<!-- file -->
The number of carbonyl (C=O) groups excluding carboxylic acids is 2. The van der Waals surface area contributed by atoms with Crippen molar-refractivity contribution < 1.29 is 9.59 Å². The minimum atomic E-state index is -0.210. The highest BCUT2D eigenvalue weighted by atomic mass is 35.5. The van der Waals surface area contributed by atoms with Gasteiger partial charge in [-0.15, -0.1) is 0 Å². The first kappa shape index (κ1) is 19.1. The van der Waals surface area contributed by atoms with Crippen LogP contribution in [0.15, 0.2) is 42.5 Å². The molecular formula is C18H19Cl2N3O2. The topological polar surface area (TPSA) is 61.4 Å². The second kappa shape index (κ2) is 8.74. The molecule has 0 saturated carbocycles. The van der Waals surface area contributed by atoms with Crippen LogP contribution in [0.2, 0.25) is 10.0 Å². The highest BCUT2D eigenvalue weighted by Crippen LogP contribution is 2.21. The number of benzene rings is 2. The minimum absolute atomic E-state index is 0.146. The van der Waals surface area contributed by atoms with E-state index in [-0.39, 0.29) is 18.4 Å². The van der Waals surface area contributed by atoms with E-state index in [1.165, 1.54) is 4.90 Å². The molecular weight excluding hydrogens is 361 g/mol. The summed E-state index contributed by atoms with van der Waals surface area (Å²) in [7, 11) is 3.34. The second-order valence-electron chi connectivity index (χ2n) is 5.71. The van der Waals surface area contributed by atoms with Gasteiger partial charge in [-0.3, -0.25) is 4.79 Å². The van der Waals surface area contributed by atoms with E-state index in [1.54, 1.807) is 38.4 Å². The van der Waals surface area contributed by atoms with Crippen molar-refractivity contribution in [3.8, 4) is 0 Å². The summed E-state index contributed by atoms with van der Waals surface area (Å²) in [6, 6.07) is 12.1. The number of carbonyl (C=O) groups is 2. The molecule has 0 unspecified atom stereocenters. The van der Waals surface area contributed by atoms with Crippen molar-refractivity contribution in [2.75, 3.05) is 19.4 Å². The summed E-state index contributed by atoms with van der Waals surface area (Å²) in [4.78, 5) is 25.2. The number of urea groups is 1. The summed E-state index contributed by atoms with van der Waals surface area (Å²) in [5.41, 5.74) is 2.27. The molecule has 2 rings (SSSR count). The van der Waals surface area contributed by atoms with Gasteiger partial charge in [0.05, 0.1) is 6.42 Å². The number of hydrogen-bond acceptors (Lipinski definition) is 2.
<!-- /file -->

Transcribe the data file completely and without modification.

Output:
The number of carbonyl (C=O) groups excluding carboxylic acids is 2. The van der Waals surface area contributed by atoms with Crippen molar-refractivity contribution < 1.29 is 9.59 Å². The minimum atomic E-state index is -0.210. The highest BCUT2D eigenvalue weighted by atomic mass is 35.5. The van der Waals surface area contributed by atoms with Gasteiger partial charge in [-0.15, -0.1) is 0 Å². The first kappa shape index (κ1) is 19.1. The van der Waals surface area contributed by atoms with Crippen LogP contribution in [0.15, 0.2) is 42.5 Å². The molecular formula is C18H19Cl2N3O2. The topological polar surface area (TPSA) is 61.4 Å². The second kappa shape index (κ2) is 8.74. The molecule has 0 saturated carbocycles. The van der Waals surface area contributed by atoms with Crippen LogP contribution in [0.2, 0.25) is 10.0 Å². The highest BCUT2D eigenvalue weighted by Crippen LogP contribution is 2.21. The number of benzene rings is 2. The minimum absolute atomic E-state index is 0.146. The van der Waals surface area contributed by atoms with E-state index in [-0.39, 0.29) is 18.4 Å². The van der Waals surface area contributed by atoms with E-state index in [1.165, 1.54) is 4.90 Å². The molecular weight excluding hydrogens is 361 g/mol. The summed E-state index contributed by atoms with van der Waals surface area (Å²) in [7, 11) is 3.34. The second-order valence-electron chi connectivity index (χ2n) is 5.71. The van der Waals surface area contributed by atoms with Gasteiger partial charge in [-0.3, -0.25) is 4.79 Å². The van der Waals surface area contributed by atoms with E-state index in [1.54, 1.807) is 38.4 Å². The van der Waals surface area contributed by atoms with Crippen molar-refractivity contribution in [3.8, 4) is 0 Å². The summed E-state index contributed by atoms with van der Waals surface area (Å²) in [6, 6.07) is 12.1. The number of carbonyl (C=O) groups is 2. The molecule has 0 unspecified atom stereocenters. The van der Waals surface area contributed by atoms with Crippen molar-refractivity contribution in [2.75, 3.05) is 19.4 Å². The summed E-state index contributed by atoms with van der Waals surface area (Å²) in [4.78, 5) is 25.2. The number of urea groups is 1. The summed E-state index contributed by atoms with van der Waals surface area (Å²) in [5.41, 5.74) is 2.27. The molecule has 2 rings (SSSR count). The van der Waals surface area contributed by atoms with Gasteiger partial charge in [0.05, 0.1) is 6.42 Å². The number of hydrogen-bond acceptors (Lipinski definition) is 2.